the writings of a mind

Title: Hidden Evil
Genre: Action/Adventure
Big Word: Cloaked
Strap: The adventure game isnít dead. Itís just at a Star Trek convention.

If adventure games arenít already dead, then they are in the critical ward, with tubes running in and out of every orifice, barely registering a readout on the ECG. Occasionally the weak grey body has the strength to sit up for a few minutes and let itís former glory see the world. Grim Fandango was one such epiphany, and Star Trek: Hidden Evil could be a dying breath.

The title is loosely based on the most recent Star Trek movie - the drippy-wet Insurrection - but instead of recreating the events of the film (a bad game that would have made) this is set nine months later, using the previous happenings to spark off a whole new story.

Picard and Data (carefully voiced by Patrick Stewert and Brent Spiner) are called back to take a peak at some rather exciting new archaeological discoverings beneath the surface of the planet where all the action had previously taken place. You play an ensign assigned to fly our heroís to the dig site. Naturally, very soon after you arrive, a number of plot-lines unfold throwing you into an adventure with the two Starfleet veterans.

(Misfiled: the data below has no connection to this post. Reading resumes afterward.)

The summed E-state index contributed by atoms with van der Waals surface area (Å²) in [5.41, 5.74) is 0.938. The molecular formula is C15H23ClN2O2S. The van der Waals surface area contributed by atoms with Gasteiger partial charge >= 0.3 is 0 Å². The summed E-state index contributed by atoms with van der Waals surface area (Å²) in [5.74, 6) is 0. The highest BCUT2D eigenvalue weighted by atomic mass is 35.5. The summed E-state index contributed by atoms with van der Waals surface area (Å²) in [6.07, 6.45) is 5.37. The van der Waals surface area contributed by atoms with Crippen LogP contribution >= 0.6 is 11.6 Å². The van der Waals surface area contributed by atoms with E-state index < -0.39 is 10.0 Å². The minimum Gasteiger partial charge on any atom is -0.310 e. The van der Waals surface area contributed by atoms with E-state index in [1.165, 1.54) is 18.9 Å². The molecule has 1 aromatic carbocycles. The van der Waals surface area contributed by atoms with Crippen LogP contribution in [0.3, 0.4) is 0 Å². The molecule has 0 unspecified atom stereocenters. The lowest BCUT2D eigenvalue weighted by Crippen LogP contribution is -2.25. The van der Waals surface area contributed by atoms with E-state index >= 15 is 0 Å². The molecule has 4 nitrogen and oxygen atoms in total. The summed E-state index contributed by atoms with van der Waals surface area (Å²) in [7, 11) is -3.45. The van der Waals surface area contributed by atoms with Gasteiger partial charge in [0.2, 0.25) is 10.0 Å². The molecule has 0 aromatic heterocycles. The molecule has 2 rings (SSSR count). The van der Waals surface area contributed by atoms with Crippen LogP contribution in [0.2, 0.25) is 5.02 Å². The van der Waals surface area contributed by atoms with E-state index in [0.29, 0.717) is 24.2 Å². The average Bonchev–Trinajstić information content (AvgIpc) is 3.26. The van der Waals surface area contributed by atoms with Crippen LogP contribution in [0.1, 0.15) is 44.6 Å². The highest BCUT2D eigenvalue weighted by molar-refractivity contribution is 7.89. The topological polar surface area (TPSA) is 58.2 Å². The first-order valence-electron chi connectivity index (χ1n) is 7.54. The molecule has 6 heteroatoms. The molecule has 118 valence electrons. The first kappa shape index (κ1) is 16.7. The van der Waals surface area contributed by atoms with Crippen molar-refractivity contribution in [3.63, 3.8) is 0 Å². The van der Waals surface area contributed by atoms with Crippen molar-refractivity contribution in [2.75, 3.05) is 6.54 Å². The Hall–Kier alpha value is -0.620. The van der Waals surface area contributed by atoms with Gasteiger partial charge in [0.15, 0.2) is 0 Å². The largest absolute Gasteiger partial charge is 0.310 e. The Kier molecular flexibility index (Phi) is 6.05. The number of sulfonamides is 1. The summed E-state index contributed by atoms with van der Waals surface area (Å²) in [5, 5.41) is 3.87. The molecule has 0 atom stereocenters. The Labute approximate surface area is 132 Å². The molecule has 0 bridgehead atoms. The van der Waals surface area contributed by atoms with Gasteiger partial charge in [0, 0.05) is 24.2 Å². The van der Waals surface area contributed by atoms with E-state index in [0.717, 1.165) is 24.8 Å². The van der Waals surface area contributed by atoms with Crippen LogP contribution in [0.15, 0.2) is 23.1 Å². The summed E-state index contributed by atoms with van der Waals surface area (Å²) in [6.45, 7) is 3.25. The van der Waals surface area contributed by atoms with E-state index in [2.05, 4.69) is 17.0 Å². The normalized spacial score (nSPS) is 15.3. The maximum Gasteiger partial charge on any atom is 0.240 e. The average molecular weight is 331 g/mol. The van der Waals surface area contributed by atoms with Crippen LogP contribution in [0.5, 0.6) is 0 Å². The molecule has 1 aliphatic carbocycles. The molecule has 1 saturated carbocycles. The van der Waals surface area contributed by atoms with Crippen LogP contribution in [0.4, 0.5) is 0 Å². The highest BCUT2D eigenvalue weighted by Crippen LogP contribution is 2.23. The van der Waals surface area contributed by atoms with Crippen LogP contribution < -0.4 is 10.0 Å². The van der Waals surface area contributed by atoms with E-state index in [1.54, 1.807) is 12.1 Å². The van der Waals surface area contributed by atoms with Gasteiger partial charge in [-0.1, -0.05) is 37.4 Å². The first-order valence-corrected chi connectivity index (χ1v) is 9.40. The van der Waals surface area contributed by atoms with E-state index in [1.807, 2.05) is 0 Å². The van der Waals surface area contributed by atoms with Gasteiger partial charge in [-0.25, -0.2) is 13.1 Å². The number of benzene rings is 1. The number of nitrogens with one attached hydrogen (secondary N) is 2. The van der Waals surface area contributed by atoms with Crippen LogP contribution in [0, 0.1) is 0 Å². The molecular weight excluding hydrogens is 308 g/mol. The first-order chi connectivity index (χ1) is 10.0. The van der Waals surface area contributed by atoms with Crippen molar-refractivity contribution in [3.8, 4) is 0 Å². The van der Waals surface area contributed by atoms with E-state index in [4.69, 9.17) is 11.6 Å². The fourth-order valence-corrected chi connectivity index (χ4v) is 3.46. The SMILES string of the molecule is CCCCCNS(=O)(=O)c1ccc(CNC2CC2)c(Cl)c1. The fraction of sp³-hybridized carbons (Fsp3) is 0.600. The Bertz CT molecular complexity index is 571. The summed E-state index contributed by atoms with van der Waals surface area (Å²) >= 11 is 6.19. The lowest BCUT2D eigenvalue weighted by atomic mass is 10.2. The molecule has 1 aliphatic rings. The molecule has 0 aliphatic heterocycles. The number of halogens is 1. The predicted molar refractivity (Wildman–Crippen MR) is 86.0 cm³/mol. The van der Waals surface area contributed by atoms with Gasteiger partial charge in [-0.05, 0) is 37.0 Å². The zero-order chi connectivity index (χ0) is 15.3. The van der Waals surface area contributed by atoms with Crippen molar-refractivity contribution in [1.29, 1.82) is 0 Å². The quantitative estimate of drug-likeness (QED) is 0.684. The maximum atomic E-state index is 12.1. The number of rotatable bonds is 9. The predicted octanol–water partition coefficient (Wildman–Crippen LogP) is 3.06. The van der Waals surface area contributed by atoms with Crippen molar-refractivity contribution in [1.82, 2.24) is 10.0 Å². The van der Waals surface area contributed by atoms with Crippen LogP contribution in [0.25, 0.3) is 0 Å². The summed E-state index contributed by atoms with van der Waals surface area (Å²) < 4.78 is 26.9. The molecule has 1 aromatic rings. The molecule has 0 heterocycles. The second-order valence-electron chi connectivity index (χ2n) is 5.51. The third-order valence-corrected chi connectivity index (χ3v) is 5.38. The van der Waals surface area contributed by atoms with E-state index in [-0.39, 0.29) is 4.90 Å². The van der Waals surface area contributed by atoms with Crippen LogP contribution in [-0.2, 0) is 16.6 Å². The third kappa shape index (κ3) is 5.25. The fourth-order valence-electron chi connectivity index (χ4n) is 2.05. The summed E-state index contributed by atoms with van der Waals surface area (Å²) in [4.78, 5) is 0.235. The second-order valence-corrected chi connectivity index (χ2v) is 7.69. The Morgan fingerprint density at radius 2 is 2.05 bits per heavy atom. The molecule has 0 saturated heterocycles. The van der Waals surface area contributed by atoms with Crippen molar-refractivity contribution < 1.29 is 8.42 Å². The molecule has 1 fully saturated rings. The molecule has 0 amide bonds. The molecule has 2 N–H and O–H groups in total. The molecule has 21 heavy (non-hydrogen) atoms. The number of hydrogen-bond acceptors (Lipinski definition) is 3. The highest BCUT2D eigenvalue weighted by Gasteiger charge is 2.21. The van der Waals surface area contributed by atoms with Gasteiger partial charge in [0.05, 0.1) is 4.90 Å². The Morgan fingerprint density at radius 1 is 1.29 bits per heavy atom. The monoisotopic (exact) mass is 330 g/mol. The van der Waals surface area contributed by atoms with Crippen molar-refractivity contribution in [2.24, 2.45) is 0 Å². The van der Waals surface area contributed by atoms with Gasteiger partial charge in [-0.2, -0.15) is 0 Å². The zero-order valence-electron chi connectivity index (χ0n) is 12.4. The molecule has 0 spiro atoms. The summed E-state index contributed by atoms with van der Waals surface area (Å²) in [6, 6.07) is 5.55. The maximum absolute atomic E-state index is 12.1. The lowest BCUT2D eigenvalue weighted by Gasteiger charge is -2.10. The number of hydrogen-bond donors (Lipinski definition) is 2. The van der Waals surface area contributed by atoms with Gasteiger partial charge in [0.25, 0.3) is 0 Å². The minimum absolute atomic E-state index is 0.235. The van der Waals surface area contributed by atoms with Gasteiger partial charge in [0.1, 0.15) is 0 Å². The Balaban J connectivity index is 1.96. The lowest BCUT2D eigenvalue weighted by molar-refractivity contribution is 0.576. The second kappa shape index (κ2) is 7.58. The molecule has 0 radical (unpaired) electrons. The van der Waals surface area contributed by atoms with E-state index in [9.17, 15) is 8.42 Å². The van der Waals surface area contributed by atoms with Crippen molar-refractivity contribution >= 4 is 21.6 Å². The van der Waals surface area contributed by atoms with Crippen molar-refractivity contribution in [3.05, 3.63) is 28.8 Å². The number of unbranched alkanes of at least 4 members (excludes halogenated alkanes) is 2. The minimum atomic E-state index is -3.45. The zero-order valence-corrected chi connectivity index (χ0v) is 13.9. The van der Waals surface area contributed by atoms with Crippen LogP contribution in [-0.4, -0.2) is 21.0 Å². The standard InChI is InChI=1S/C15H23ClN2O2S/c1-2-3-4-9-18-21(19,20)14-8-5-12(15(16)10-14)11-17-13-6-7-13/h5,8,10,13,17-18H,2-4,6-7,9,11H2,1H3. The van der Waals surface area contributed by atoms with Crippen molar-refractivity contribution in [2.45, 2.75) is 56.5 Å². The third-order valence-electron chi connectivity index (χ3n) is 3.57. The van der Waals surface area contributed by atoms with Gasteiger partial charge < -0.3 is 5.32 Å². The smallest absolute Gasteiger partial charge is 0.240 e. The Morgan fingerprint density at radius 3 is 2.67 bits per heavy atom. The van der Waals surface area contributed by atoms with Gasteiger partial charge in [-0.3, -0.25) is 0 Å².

Hidden Evil is a pleasure to play. This is partly due to the elaborate nature of the story in which you are embroiled. The background to the planetís history has already been told by the movie, so there is no time wasted faffing around with that. Instead, we are treated to wholly new ideas: a revolt by the Sonía (the race whoÖ oh, go and rent the movie, itís far too complicated), the discovery of a new alien race beneath the planet, and an invasion by the Romulans, still on the trail of the code in their DNA fromÖ(oh, go and rent all seven years of The Next Generation, itís far too complicated).

The deciding factor that makes or breaks the pointíníclicker is the quality of the puzzles. Hidden Evil plays them in a way of LucasArtsian proportions. Not since Day of the Tentacle has so much satisfaction been garnered from making the leap of logic to solving a mission. The clues are laid out for you, everything you need is there, you just need to push your brain in the correct lateral directions. Yes, your brain. There are action elements within, running about zapping people with your phaser, but it is brainwaves that power your progress throughout.

If you are the type who bemoan the loss of such a great genre on a daily basis, then here is a place for you to delay your grief. Even if you detest Star Trek, maybe now is the time to put aside your bitterness for the sake of a darned good gaming experience.

Margin Notes:
Photo fit

Hidden Evil
has a useful 3D engine that allows play to be controlled in a similar manner to Grim Fandango, but much less fiddly. It also allows the characters to have very distinct faces, meaning that Mr Picard and Mr Data not only sound like themselves, but also look the same.

 An old fashioned adventure with new fashioned graphics. And lots of widdlywee noises.


Tech Specs:

Publisher: Activision
Developer: Presto Studios
Minimum System: P200, 32Mb RAM, 300Mb HD Space
Recommended: PII 350, 64MB RAM, 3D card
Multi-player: No
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